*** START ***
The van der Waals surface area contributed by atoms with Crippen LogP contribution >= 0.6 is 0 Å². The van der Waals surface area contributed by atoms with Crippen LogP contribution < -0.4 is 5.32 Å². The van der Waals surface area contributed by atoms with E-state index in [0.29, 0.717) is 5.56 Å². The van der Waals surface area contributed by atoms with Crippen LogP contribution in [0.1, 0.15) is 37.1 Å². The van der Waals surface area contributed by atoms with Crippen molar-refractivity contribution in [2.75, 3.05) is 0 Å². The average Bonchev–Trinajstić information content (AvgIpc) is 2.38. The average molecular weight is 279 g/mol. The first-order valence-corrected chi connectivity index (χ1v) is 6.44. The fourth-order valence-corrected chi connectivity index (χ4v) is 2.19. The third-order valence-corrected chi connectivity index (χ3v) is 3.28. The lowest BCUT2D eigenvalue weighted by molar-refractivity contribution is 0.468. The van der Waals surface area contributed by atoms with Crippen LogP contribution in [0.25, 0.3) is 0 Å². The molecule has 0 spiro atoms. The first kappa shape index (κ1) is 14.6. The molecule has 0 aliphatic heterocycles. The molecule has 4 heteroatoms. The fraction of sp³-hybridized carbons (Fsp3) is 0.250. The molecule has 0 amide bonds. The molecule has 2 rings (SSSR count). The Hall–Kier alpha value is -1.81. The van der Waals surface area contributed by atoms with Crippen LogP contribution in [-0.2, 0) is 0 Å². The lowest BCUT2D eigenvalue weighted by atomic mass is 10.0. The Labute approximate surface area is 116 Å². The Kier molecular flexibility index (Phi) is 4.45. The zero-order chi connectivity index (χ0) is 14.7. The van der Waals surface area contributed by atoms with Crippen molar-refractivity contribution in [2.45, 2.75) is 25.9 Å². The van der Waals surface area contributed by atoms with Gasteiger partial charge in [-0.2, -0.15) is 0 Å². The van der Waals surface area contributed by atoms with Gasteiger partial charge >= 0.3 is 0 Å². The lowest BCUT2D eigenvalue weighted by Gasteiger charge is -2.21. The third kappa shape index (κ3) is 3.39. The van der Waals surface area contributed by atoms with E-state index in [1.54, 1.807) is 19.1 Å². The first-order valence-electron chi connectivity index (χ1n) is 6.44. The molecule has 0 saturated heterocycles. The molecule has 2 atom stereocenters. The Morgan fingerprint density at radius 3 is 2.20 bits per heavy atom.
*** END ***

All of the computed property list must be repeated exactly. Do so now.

The van der Waals surface area contributed by atoms with Crippen LogP contribution >= 0.6 is 0 Å². The van der Waals surface area contributed by atoms with Crippen LogP contribution < -0.4 is 5.32 Å². The van der Waals surface area contributed by atoms with E-state index in [0.29, 0.717) is 5.56 Å². The van der Waals surface area contributed by atoms with Crippen LogP contribution in [0.1, 0.15) is 37.1 Å². The van der Waals surface area contributed by atoms with Crippen molar-refractivity contribution in [2.75, 3.05) is 0 Å². The average Bonchev–Trinajstić information content (AvgIpc) is 2.38. The average molecular weight is 279 g/mol. The first-order valence-corrected chi connectivity index (χ1v) is 6.44. The fourth-order valence-corrected chi connectivity index (χ4v) is 2.19. The third-order valence-corrected chi connectivity index (χ3v) is 3.28. The lowest BCUT2D eigenvalue weighted by molar-refractivity contribution is 0.468. The van der Waals surface area contributed by atoms with Crippen LogP contribution in [0.25, 0.3) is 0 Å². The molecule has 0 spiro atoms. The first kappa shape index (κ1) is 14.6. The molecule has 0 aliphatic heterocycles. The molecule has 4 heteroatoms. The fraction of sp³-hybridized carbons (Fsp3) is 0.250. The molecule has 0 amide bonds. The molecule has 2 rings (SSSR count). The Hall–Kier alpha value is -1.81. The van der Waals surface area contributed by atoms with Crippen LogP contribution in [-0.2, 0) is 0 Å². The lowest BCUT2D eigenvalue weighted by atomic mass is 10.0. The Labute approximate surface area is 116 Å². The Kier molecular flexibility index (Phi) is 4.45. The zero-order chi connectivity index (χ0) is 14.7. The van der Waals surface area contributed by atoms with Crippen molar-refractivity contribution in [2.45, 2.75) is 25.9 Å². The van der Waals surface area contributed by atoms with Gasteiger partial charge in [-0.2, -0.15) is 0 Å². The van der Waals surface area contributed by atoms with Gasteiger partial charge >= 0.3 is 0 Å². The lowest BCUT2D eigenvalue weighted by Gasteiger charge is -2.21. The third kappa shape index (κ3) is 3.39. The van der Waals surface area contributed by atoms with E-state index in [1.54, 1.807) is 19.1 Å². The first-order valence-electron chi connectivity index (χ1n) is 6.44. The molecule has 0 saturated heterocycles. The molecule has 2 atom stereocenters. The Morgan fingerprint density at radius 3 is 2.20 bits per heavy atom.